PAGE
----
There were 3,553 U.S. seminarians studying at the graduate level in 2018, down from 8,325 in 1965, during the heyday of Catholic religious vocations in America, according to the Center for Applied Research in the Apostolate at Georgetown University. At one time, Christ the King, formerly known as St. John Vianney Seminary, housed nearly 200 seminarians in six residence halls.
Some other Catholic seminaries shut down long ago because of enrollment declines.
In March 2013, Christ the King officials were warned the school’s accreditation status with the Middles States Commission on Higher Education was in jeopardy if the seminary’s financial prospects didn’t improve. Middle States ultimately granted the reaccreditation.
Malone, who referred to the seminary as the “beating heart” of the diocese, decided to keep it going, despite a recommendation at that time for closing the campus.
In addition to the residence halls, the campus features a large dining hall, dozens of classrooms, a chapel, a 183,000-volume library, athletic fields and a small lake.
The seminary has an annual budget of about $3.6 million and a $5 million endowment.
In recent years, donors gave large sums of money that were used to help cover the operating deficits, but Scharfenberger said the seminary could not continue to rely on such “extraordinary donations.”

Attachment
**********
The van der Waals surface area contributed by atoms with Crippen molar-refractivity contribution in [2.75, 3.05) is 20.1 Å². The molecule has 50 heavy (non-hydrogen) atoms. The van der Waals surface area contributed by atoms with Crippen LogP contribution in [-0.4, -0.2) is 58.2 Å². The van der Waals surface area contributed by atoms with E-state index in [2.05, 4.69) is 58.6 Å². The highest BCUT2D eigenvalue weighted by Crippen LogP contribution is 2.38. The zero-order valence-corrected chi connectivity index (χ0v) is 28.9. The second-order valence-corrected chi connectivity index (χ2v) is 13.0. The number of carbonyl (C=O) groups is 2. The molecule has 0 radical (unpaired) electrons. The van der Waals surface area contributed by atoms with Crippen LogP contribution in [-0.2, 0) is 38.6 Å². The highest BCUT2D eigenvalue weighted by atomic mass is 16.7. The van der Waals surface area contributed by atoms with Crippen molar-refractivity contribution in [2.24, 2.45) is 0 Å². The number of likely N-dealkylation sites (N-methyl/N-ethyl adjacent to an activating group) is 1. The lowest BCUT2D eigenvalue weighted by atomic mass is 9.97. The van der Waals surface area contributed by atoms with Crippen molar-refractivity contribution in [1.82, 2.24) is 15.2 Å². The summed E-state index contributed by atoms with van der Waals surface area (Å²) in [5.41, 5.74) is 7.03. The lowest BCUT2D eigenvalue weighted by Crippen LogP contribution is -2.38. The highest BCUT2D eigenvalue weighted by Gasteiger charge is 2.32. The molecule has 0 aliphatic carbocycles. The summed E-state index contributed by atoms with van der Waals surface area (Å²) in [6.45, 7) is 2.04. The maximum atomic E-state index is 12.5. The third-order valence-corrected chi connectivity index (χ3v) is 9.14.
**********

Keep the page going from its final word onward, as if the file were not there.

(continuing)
“That’s not something you can count on every year, so you can’t build that into a budget,” he said.
Scharfenberger said no decisions have been made on what will happen with the assets of the seminary, including the campus. Possibilities include mothballing the property, selling it, reusing it for another purpose and demolition.
He said he has appointed a steering committee to study those questions and to recommend the best ways to continue priestly formation for seminarians and theological training for lay men and women and for men seeking ordination as permanent deacons.
Christ the King Seminary began in 1857 as part of St. Bonaventure College in Allegany and was operated for more than 100 years by the Order of Friars Minor. It was incorporated separately from St. Bonaventure University in 1974 and relocated to the campus of St. John Vianney Seminary. The diocese assumed corporate sponsorship of the seminary in 1990.